© JMB, Schenkung von Hillel Kempler
© JMB, purchase funds from the German Lottery Foundation Berlin
Exhibitions: German Jewish Museums Focus on Eastern European Jews in Germany Before and After the Shoah
Two exhibitions at German Jewish museums focus on the history and legacy of Eastern European Jewish immigrants to Germany before and after the Shoah. At the Berlin Jewish Museum the exhibition Berlin Transit traces the lives, settlement patterns and cultural expressions of Jewish migrants from Eastern Europe in the 1920s, especially those poorer Jews who settled in the neighborhood of Scheunenviertel, near Alexanderplatz, others in middle-class Charlottenburg.The exhibtion includes photos form the old neighborhoods as well as objects from the time, but it also includes works of fine art by some of the best Jewish artists of the interwar period, including Issachar Ber Ryback and Leonid Paternak. A cycle of pogrom images by Ryback is on display in Berlin for the first time since 1924. The imagery in these works will remind viewers of similar scenes in Marc Chagall's crucifixion series of the later 1920s. Rybacks' avant-garde watercolors join in dialogue with Leonid Pasternak's paintings and Naum Gabo's sculptures.
Meanwhile, an exhibition at the Munich Jewish Museum the exhibition Jews 45/90 From Here and There - Survivors from Eastern Europe examines the fate of Eastern European Holocaust survivors who settled in Germany after 1945. The Munich exhibitions examine the lives of DPs in the Munich area after the World War II, when Germany became home for tens of thousands of Eastern European survivors. This exhibit is purported to be the most comprehensive presentation to date about the everyday life, history and culture of Jewish Displaced Persons. The exhibit especially focuses on the stories of individuals, and also the varied living conditions of DPs. While some DPs remained in Germany and until the recent large influx of Russian Jews constituted the majority of Germany's post-war Jewish community, most emigrated again to Israel, the United States and other countries.
Berlin Transit: Jewish Migrants from Eastern Europe in the 1920s at the Jewish Museum Berlin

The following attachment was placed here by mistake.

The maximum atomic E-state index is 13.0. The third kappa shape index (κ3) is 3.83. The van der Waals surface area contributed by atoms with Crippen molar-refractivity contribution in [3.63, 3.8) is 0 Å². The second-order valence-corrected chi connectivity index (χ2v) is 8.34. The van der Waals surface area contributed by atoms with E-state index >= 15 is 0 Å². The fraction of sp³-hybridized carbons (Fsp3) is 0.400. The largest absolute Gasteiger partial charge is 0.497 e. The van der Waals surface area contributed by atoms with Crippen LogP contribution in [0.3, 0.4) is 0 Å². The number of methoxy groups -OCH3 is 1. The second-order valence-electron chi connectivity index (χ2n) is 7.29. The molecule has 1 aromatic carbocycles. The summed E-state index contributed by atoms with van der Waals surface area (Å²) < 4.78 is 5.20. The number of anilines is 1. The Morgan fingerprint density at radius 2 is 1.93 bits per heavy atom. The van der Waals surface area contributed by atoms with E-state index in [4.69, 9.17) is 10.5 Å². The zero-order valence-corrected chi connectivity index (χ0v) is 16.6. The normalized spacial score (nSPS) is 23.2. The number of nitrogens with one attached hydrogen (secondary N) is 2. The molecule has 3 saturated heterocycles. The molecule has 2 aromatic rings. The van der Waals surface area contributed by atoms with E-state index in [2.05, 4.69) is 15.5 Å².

Through July 15, 2012
As a hub connecting East and West, Berlin was a place of refuge and a way station for tens of thousands of Jews from Eastern Europe starting in the late nineteenth century, and particularly after the First World War. Most of them were fleeing westwards, away from the war, revolution and pogroms of the former Russian Empire and the Habsburg Monarchy.
With its multilingualism and complex internal networks, the community of Eastern European immigrants brought about a heyday of Jewish culture in Berlin. Many of the poor Jewish immigrants lived in the Scheunenviertel area near Alexanderplatz, others in middle-class Charlottenburg, a district of the city referred to as "Charlottengrad" on account of the high proportion of Russians who lived there.
This cultural-historical exhibition focuses on the diverse worlds of Eastern European Jews in Berlin of the Weimar Republic, and presents a wealth of unknown materials: literary and autobiographic texts can be heard in their original languages (Russian, Yiddish, Hebrew and German), largely unknown photographs of the Scheunenviertel are subject to critical analysis and newly interpreted.
After the Pogrom, series by Issachar Ber Ryback, drawing, Kiev/ Moskow, 1918/1920
© Mishkan LeOmanut, Museum of Art Ein Harod, Israel
© Gross Family Collection, Tel Aviv
The exhibition was developed in cooperation with the research project "Charlottengrad and Scheunenviertel: Jewish Immigrants from Eastern Europe in Berlin in the 1920s and 1930s" at the Eastern Europe Institute of the Free University of Berlin.
At the end of the exhibition visitors are invited to explore urban space for traces of the largely forgotten places that reflect the immigration of Eastern European Jews to Berlin.
A catalog of the exhibition (in German) is available.
Jews 45/90: From Here and There - Survivors from Eastern Europe
November 30th, 2011 through June 17th, 2012
Divided into nine different themed displays, the lives of DPs are described from their liberation until their emigration to Israel or other countries. It is not a straightforward story that is told. Depending on the occupation policies of the Allied Forces, the relief organizations, and international political developments, Jewish refugees did not know how long and under what conditions they had to carry on living in DP camps. Visitors therefore make their way through a maze - with a view of the next displays always barred. Many of the exhibits may seem at first glance to be everyday objects of little value. Their significance unfolds through the stories and memories that the lenders associate with them.
On the second exhibition level visitors are led into the Föhrenwald DP camp, now the Waldram district of Wolfratshausen, that existed from 1945-1957, longer than all other DP camps in Germany. Insights into the various aspects of camp life and the stories of individual families open up between the silhouettes of the characterstic Föhrenwald estate houses.
The richly illustrated exhibition catalog From Here and There Survivors from Eastern Europe provides further information on the DP era and on the exhibited objects. In the essay section, the children of former Displaced Persons such as the authors Lily Brett and Savyon Liebrecht, reflect their own family histories inspired by the objects in the exhibition.